Microsoft Exchange Hafnium Exploit

WHAT HAPPENED?

Microsoft told security expert Brian Krebs that the company was made aware of four zero-day bugs in “early” January. 

A DEVCORE researcher, credited with finding two of the security issues, appears to have reported them around January 5. Going under the handle “Orange Tsai,” the researcher tweeted:

“Just report a pre-auth RCE chain to the vendor. This might be the most serious RCE I have ever reported.”

According to Volexity, attacks using the four zero-days may have started as early as January 6, 2021. Dubex reported suspicious activity on Microsoft Exchange servers in the same month.

On March 2, Microsoft released patches to tackle the four severe vulnerabilities in Microsoft Exchange Server software. At the time, the company said that the bugs were being actively exploited in “limited, targeted attacks.” 

On March 12, Microsoft focused its investigation on whether the hackers obtained the credentials needed to gain access to the Exchange Server by a Microsoft partner, either intentionally or unintentionally. It is suspected that the hackers possessed Proof-of-Concept (PoC) attack code that Microsoft shared with antivirus companies as part of the company’s Microsoft Active Protections Program (Mapp).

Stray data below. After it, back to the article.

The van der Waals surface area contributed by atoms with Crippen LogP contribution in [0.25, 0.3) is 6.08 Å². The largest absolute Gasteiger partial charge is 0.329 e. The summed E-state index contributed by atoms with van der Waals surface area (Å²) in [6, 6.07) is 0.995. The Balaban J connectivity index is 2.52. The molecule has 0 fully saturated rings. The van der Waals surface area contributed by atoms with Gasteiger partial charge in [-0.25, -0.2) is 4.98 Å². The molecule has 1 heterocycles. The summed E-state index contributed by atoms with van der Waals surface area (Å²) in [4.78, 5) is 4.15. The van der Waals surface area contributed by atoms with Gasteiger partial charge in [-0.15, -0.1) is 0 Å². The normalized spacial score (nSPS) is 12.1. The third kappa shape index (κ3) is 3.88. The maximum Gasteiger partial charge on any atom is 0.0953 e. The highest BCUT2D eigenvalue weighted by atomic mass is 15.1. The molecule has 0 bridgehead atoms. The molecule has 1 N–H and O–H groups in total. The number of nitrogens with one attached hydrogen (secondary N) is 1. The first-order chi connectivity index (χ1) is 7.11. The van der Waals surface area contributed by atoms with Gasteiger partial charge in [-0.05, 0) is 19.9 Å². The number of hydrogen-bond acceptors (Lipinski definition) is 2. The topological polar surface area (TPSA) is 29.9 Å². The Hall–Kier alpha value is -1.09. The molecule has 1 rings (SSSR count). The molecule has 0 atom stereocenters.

While fixes have been issued, the scope of potential Exchange Server compromise depends on the speed and uptake of patches — and the number of estimated victims continues to grow. 

Microsoft is now also reportedly investigating potential links between PoC attack code issued privately to cybersecurity partners and vendors prior to patch release and exploit tools spotted in the wild, as well as the prospect of an accidental — or deliberate — leak that prompted a spike in attacks. 

WHAT ARE THE VULNERABILITIES AND WHY ARE THEY IMPORTANT?

The critical vulnerabilities, known together as ProxyLogon, impact on-premise Exchange Server 2013, Exchange Server 2016, and Exchange Server 2019. However, Exchange Online is not affected. 

Microsoft is now also updating Exchange Server 2010 “for defense-in-depth purposes.”

  • CVE-2021-26855: CVSS 9.1: a Server Side Request Forgery (SSRF) vulnerability leading to crafted HTTP requests being sent by unauthenticated attackers. Servers need to be able to accept untrusted connections over port 443 for the bug to be triggered.
  • CVE-2021-26857: CVSS 7.8: an insecure deserialization vulnerability in the Exchange Unified Messaging Service, allowing arbitrary code deployment under SYSTEM. However, this vulnerability needs to be combined with another or stolen credentials must be used.
  • CVE-2021-26858: CVSS 7.8: a post-authentication arbitrary file write vulnerability to write to paths. 
  • CVE-2021-27065: CVSS 7.8: a post-authentication arbitrary file write vulnerability to write to paths. 

If used in an attack chain, all of these vulnerabilities can lead to Remote Code Execution (RCE), server hijacking, backdoors, data theft, and potentially further malware deployment.

In summary, Microsoft says that attackers secure access to an Exchange Server either through these bugs or stolen credentials and they can then create a web shell to hijack the system and execute commands remotely. 

 

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